Good day to you ladies and gentlemen, time for a new film review and today’s review will be on Noah, the new take on the classic Bible story directed by Darren Aronofsky. Now I’ve been waiting to see this film for a while just because of Aronofsky’s attachment to this film as the director, however the trailers didn’t really wow me so my expectations were set fairly low before seeing it. So how did the film fare in the end? Well read on and find out.
The story for the film is described as the following:
“A man is chosen by his world’s creator to undertake a momentous mission to rescue the innocent before an apocalyptic flood cleanses the wicked from the world.”
So the story we are presented with in this film is certainly familiar and all the main elements from the original Bible story are intact, but this film goes in a totally different direction by taking things into a much darker territory with a heavy focus on the corruption of mankind, the moral and ethical choices we make as human beings and see how a higher power can control the way people think. The film does take a while to find its feet as there were people in the cinema falling asleep in the first 30-60 minutes, I can also say that I was one of the people drifting off a bit because as interesting as all the dialogue and character moments were, it just felt dull and needed to pick up the pace. I also didn’t expect the film to go on as long as it did, the film really could have shaved some minutes off of the run time and taken some of the story elements out in places that I won’t spoil in this review.
As for the cast they are all really good with some standing out more so than others. Russell Crowe as Noah was awesome and I think this was his best role in a long time. Crowe plays a character who has a strong believe in the creator’s plan for the world, the creator communicates with him through different means whether they be actions good or bad, he trusts in the creators plan and that’s what makes his character so interesting. Noah is a man who is strong-willed, loves his family and will do what it takes to survive, however when the creator tells him what he must do, Noah follows orders to the point where he has to make some very hard and downright mad decisions that make you question where is moral compass is. Crowe plays this character brilliantly offering moments of intense anger, but also moments of subtly and emotion that was really believable. Jennifer Connelly as Naameh was also good as Noah’s wife. Naameh is a very strong female character, she is loyal to Noah and his cause, but does speak her mind and isn’t a throwaway background character which she could have easily become. Oh and Ray Winstone as Tubal-cain, Noah’s nemesis is incredible. Tubal-cain is one of the misguided, dangerous and corrupt members of the human race who wishes to survive the destruction of the planet by taking Noah’s ark with his merry band of dodgy individuals. Winstone is amazing, he brings such a great presence to the screen and is very intense in his acting abilities which makes him come across as a very scary guy.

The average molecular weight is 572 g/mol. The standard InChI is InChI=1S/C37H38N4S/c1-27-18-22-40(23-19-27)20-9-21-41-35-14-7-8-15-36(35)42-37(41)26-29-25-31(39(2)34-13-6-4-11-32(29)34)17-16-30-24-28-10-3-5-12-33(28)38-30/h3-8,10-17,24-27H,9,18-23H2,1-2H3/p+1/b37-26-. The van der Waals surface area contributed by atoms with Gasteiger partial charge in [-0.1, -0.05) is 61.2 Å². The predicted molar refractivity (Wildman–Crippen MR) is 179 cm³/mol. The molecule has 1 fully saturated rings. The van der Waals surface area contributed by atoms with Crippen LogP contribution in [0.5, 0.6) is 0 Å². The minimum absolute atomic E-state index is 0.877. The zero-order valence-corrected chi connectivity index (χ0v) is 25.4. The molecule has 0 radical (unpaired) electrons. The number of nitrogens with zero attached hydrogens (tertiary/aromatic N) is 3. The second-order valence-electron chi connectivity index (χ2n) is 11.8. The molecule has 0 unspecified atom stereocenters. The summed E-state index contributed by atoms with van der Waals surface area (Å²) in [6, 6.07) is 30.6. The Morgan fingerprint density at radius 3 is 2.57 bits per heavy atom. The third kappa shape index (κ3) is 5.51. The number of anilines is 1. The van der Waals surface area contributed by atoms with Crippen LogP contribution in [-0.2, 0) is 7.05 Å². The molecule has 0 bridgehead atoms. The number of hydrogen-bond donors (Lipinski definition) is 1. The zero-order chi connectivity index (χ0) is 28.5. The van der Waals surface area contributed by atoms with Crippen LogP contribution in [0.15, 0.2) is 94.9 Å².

Emma Watson is amazing as Ila, Noah’s daughter-in-law and Shem’s wife. This character goes through a lot both as a childhood and in her older years, has personal problems that affect her constantly, but she does have a devotion to Noah and his family too. Watson sure has come a long way as an actress as she is emotionally versatile, engaging and beautiful in this film. Anthony Hopkins as Methuselah, he was great. Like in many films he ends up being the all-knowing old person who gives the characters in the film as well as the audience information about history and what potentially will happen in the future. Hopkins is just as good as he is in all of his films, but there is a small funny aspect to his character that made him especially entertaining. Logan Lerman is pretty good as Ham, Noah’s second oldest son. This son was perceptive, he did question some of his father’s decisions and had his own wants and needs and that made for some interesting scenarios, though I didn’t find his character as engaging as others. And lastly Douglas Booth as Shem, Noah’s oldest son is pretty good too.
When it comes to the presentation it is very good. Visually the film is incredible, it has a very unique, vivid and colourful look from the landscapes to the sky to the dream sequences, it all has such a great sense of scope and beauty to it. There is also a lot of violence in this film which was really unexpected and the film doesn’t shy aware from it by giving you some very awful, frightening and gruesome imagery. I got this sense of a heightened reality from the way this film looked too. As for the soundtrack I really liked it, Clint Mansell’s score is very dramatic and has some really special moments where it stand out in the emotional character moments.
In conclusion Noah is a powerful, dramatic and visually distinctive film that takes the classic tale from the Bible and makes turns it a film of epic proportions. While it is a bit on the long side and takes a little while to find its groove, when it does get going it is really entertaining in an unexpected kind of way. I would say go out to the cinema and check this film out, it is a very different kind of Bible adaptation.
Rating: 8/10 (A very deep, dark and visually)
So what did you think of Noah? Have you seen it or are you gonna watch it? Whatever your thoughts are be sure to drop them in the comments below and I’ll see ya on the next review yo.